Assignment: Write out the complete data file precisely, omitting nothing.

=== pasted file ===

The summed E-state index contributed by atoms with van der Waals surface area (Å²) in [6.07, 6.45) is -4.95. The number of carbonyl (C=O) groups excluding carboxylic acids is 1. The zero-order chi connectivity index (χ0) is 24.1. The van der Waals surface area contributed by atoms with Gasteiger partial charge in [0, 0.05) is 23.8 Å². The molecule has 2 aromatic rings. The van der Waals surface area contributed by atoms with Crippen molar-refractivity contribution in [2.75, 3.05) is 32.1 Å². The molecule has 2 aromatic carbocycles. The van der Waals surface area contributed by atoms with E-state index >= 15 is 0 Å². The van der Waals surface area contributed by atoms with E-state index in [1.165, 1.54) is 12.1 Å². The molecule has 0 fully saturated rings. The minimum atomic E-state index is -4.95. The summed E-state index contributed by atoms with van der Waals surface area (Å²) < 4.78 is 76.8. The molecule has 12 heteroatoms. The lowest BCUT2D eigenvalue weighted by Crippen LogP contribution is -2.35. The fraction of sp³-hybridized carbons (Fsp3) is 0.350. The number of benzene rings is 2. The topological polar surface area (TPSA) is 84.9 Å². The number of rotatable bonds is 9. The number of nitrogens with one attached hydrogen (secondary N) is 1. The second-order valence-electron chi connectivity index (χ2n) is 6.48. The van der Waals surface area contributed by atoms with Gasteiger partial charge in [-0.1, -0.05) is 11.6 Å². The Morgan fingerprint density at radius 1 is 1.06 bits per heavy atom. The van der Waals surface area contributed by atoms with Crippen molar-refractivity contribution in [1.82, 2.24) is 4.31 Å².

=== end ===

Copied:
The summed E-state index contributed by atoms with van der Waals surface area (Å²) in [6.07, 6.45) is -4.95. The number of carbonyl (C=O) groups excluding carboxylic acids is 1. The zero-order chi connectivity index (χ0) is 24.1. The van der Waals surface area contributed by atoms with Gasteiger partial charge in [0, 0.05) is 23.8 Å². The molecule has 2 aromatic rings. The van der Waals surface area contributed by atoms with Crippen molar-refractivity contribution in [2.75, 3.05) is 32.1 Å². The molecule has 2 aromatic carbocycles. The van der Waals surface area contributed by atoms with E-state index >= 15 is 0 Å². The van der Waals surface area contributed by atoms with E-state index in [1.165, 1.54) is 12.1 Å². The molecule has 0 fully saturated rings. The minimum atomic E-state index is -4.95. The summed E-state index contributed by atoms with van der Waals surface area (Å²) < 4.78 is 76.8. The molecule has 12 heteroatoms. The lowest BCUT2D eigenvalue weighted by Crippen LogP contribution is -2.35. The fraction of sp³-hybridized carbons (Fsp3) is 0.350. The number of benzene rings is 2. The topological polar surface area (TPSA) is 84.9 Å². The number of rotatable bonds is 9. The number of nitrogens with one attached hydrogen (secondary N) is 1. The second-order valence-electron chi connectivity index (χ2n) is 6.48. The van der Waals surface area contributed by atoms with Gasteiger partial charge in [-0.1, -0.05) is 11.6 Å². The Morgan fingerprint density at radius 1 is 1.06 bits per heavy atom. The van der Waals surface area contributed by atoms with Crippen molar-refractivity contribution in [1.82, 2.24) is 4.31 Å².